September is World Alzheimer’s Month

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September 2017 marks the 6th global World Alzheimer’s Month to raise awareness and challenge the stigma that surrounds dementia.

Widely recognized as a “superfood”, research has shown that adding blueberries to your diet can offer a host of health benefits, many related to the berries being a rich source of antioxidants. The compounds that contribute to a blueberry’s blue colour are what gives blueberries their high antioxidant ranking and in turn their potential to fight age-related diseases, including Alzheimer’s.  

Neuroscientist James Joseph at the USDA Human Nutrition Research Centre on Aging has studied the effects of consuming blueberries and how it relates to decreased brain function associated with aging. When observing a strain of mice with Alzheimer’s-like symptoms, Dr. Joseph found that mice with blueberry supplemented diets (the equivalent of a person having one cup of blueberries per day) had better cognitive and motor performance than the control group.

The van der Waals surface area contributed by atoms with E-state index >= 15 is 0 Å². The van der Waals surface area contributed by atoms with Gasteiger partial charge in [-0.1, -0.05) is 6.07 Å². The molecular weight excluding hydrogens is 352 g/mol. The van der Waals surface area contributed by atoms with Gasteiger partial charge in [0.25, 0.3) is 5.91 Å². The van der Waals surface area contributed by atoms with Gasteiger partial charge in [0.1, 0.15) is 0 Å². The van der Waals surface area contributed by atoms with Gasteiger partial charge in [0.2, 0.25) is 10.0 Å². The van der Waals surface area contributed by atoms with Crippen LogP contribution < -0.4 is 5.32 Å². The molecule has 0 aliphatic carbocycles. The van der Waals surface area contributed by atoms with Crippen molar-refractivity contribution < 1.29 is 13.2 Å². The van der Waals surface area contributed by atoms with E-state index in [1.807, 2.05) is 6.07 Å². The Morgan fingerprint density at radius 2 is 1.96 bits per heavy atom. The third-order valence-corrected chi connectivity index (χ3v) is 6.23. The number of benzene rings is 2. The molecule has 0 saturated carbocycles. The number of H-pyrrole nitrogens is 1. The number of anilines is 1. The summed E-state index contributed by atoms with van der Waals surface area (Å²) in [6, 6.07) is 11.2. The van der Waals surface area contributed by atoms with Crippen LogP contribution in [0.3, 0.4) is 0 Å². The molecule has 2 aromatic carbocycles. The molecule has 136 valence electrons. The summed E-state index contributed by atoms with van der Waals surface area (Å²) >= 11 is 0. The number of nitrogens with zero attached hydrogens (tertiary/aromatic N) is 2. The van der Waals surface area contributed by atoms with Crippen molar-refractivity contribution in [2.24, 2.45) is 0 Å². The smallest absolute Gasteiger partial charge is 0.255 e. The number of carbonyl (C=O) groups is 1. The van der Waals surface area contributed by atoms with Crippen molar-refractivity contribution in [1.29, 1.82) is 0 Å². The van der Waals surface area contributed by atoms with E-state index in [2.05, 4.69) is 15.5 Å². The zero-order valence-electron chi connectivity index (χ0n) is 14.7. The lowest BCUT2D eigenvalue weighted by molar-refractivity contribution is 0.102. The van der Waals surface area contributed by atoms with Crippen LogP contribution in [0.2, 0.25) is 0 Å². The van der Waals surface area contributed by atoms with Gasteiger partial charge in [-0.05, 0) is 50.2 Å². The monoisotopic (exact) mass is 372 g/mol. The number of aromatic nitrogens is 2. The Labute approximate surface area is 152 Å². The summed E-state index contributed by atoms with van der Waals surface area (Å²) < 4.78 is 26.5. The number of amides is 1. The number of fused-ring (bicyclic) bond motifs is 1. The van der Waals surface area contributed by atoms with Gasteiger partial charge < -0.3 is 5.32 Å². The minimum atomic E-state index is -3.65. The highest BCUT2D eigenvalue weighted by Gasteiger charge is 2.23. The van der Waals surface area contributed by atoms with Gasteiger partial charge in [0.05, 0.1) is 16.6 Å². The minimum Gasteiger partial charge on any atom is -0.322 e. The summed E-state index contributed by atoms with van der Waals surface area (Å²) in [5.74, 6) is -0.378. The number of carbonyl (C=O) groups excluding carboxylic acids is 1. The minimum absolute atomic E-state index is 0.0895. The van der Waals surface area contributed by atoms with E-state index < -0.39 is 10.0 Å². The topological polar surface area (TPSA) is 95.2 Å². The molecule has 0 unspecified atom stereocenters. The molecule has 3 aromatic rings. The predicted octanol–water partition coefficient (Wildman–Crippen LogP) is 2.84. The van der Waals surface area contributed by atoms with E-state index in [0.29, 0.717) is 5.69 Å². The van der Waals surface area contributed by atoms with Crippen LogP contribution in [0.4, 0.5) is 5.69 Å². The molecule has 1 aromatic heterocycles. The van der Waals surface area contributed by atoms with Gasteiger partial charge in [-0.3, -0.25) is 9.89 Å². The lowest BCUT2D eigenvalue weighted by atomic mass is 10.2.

More recently, Dr. Joanna Bowtell, with the Sport and Health Sciences at the University of Exeter in the UK, studied healthy seniors aged 65-77 who drank concentrated blueberry juice every day. Her study found that this group had significantly improved cognitive function and blood flow to the brain compared to the control group. Additional evidence from the study suggested there may have been improvements in memory as well. For easy ways to add blueberries to your diet, visit our recipes section.  

Alzheimer’s Disease International, the driving force behind World Alzheimer’s Month, offers 10 tips to identify early signs of Alzheimer’s, which include disorientation to time and place, problems with language, misplacing things, changes in mood and behaviour, and memory loss.

If you or someone you love is affected by Alzheimer’s disease, please connect with Alzheimer’s Society Canada or Alzheimer’s Society of British Columbia for more information.